A unique aspect of the CORA is that the assessment of students’ spontaneous web searches took place in a naturalistic online environment, with a freely accessible world wide web without any restrictions (besides a limited task processing time of 10 min). At the same time, this makes data analysis particularly demanding and requires a precise and differentiated description of the data in its sequential process structure in the first step. To be able to answer the two RQs, RQ1, and RQ2, which aim to visualize, describe, and discover patterns in the students’ CORA task response behavior, we focused on the method of PM to analyze process-related student data as we tracked in detail how each student approached the CORA task. For PM data transformation and visualization, we used PAFnow2.

Process mining is an aggregative, visualization methodology to gain insights and acquire knowledge about the test-taking process behavior of individual participants, recorded in event logs. In educational research, this is typically based on data collected in computer-based assessments (Tóth et al., 2017). Using the visualized data collected through PM and representing students’ processing behavior in a process graph can reveal information about the homogeneity and heterogeneity of students’ “process performance” (which can then be related to their task performance in the next step, see the section “Latent Class Analyses”). By comparing the number and kind of process steps, the order of these process steps or the time spent on each process step, i.e., duration, we explored whether there were similarities or differences (at the process level) between or within students.

In the present study, the number of fixations within each process step was also included in the analyses. Hereby, we distinguished between the analyses at the process level or at the student level. The number of process steps, for instance, related to the student level. The number of fixations, however, can also refer to the process level, as these data were recorded for every single activity of the participants on a millisecond level and with high temporal resolution. For the PM analysis, the number of fixations was aggregated for each meaningful process step. Accordingly, the conducted analyses referred to different levels: the PM approach refers to the process level, whereas the LCA refers to the student level (according to a person-oriented approach, see the following section).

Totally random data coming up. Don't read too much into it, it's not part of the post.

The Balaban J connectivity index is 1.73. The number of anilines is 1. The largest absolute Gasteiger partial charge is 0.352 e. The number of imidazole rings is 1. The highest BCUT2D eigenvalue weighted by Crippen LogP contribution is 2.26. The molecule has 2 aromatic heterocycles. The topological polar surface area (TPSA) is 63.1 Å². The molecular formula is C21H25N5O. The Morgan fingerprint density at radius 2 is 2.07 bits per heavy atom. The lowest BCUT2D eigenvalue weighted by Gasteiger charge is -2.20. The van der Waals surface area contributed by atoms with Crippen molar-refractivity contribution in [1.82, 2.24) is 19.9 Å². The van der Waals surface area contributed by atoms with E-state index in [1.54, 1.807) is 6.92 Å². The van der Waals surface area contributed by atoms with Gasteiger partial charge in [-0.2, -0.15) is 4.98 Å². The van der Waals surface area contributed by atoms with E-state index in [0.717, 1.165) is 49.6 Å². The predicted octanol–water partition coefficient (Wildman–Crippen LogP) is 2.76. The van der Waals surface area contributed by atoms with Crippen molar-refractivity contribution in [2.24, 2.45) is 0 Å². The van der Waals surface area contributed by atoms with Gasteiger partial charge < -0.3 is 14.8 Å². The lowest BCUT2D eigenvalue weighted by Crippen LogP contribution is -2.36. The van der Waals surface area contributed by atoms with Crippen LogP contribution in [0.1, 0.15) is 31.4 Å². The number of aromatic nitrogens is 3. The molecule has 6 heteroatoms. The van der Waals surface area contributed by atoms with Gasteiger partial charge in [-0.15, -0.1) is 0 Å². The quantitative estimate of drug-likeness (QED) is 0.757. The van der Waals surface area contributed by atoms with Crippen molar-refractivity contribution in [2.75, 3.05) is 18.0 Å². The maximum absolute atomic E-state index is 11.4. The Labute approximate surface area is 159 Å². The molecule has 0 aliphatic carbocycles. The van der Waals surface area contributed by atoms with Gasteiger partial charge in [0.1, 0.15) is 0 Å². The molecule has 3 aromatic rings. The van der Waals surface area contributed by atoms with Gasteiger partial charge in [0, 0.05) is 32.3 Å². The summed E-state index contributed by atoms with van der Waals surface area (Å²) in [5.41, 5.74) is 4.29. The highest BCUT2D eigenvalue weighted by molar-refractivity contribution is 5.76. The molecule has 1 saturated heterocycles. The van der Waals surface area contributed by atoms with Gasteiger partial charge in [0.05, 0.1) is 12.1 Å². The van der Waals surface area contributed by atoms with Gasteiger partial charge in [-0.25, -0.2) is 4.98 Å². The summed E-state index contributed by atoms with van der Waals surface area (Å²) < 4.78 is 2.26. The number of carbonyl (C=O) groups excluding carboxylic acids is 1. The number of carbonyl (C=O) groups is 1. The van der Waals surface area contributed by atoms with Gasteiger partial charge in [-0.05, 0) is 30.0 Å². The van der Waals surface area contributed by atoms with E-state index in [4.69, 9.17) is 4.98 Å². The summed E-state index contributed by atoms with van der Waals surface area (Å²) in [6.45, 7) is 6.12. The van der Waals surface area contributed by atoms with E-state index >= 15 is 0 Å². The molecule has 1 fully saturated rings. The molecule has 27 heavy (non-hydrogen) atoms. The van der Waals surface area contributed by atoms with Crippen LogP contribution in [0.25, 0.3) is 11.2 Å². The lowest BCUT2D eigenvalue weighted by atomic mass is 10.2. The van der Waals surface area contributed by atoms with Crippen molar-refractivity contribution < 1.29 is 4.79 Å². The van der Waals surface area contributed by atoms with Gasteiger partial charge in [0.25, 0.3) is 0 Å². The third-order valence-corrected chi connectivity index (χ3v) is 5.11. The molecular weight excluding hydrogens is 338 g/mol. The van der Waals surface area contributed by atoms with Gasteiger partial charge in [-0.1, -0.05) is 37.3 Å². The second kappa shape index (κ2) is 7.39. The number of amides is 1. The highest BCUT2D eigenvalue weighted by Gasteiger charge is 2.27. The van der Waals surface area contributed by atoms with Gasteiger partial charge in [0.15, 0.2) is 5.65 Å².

Person-Oriented Approach and Latent Class Analyses

To investigate RQ2, the additional methodological focus for the analyses of students’ response process data was—in accordance with Bergman and El-Khouri (2001)—on the person-oriented approach, which states “that interindividual differences and group differences need not be added to the error variance, and that they are worthy of being made the object of investigation” (von Eye, 2006, pp. 11–12). As prior research on (online) information processing indicated, the way information is processed—in our case, while solving the CORA task—is (at least partially) (sub)group-specific (Kao et al., 2008; Zhou and Ren, 2016; Brand-Gruwel et al., 2017). Given this assumption (see the section “Construct Definition and Fundamental Assumptions”), we aim to empirically uncover the existence of possible subgroups in the student population, i.e., to investigate latent subgroups. The term “subgroups” is defined as a set of participants in the sample who are more similar to each other in terms of task and process performance than others. The division of the student population into subgroups focuses on the individual differences between the students, as these differences have a decisive influence on and characterize the information processing (Sterba and Bauer, 2010). These group differences or the affiliation of the participants to certain subgroups was not known a priori in the present study. This was taken into account in our study by examining whether the students were divided into latent subgroups based on their task score and the indicators of their process performance, i.e., the duration of the distinct process steps, the number of performed (distinct) process steps, and the number of average fixations per process step. The person-oriented approach allowed for an adequate testing of the research hypotheses against the backdrop of strong heterogeneity and different information processing approaches of the participants.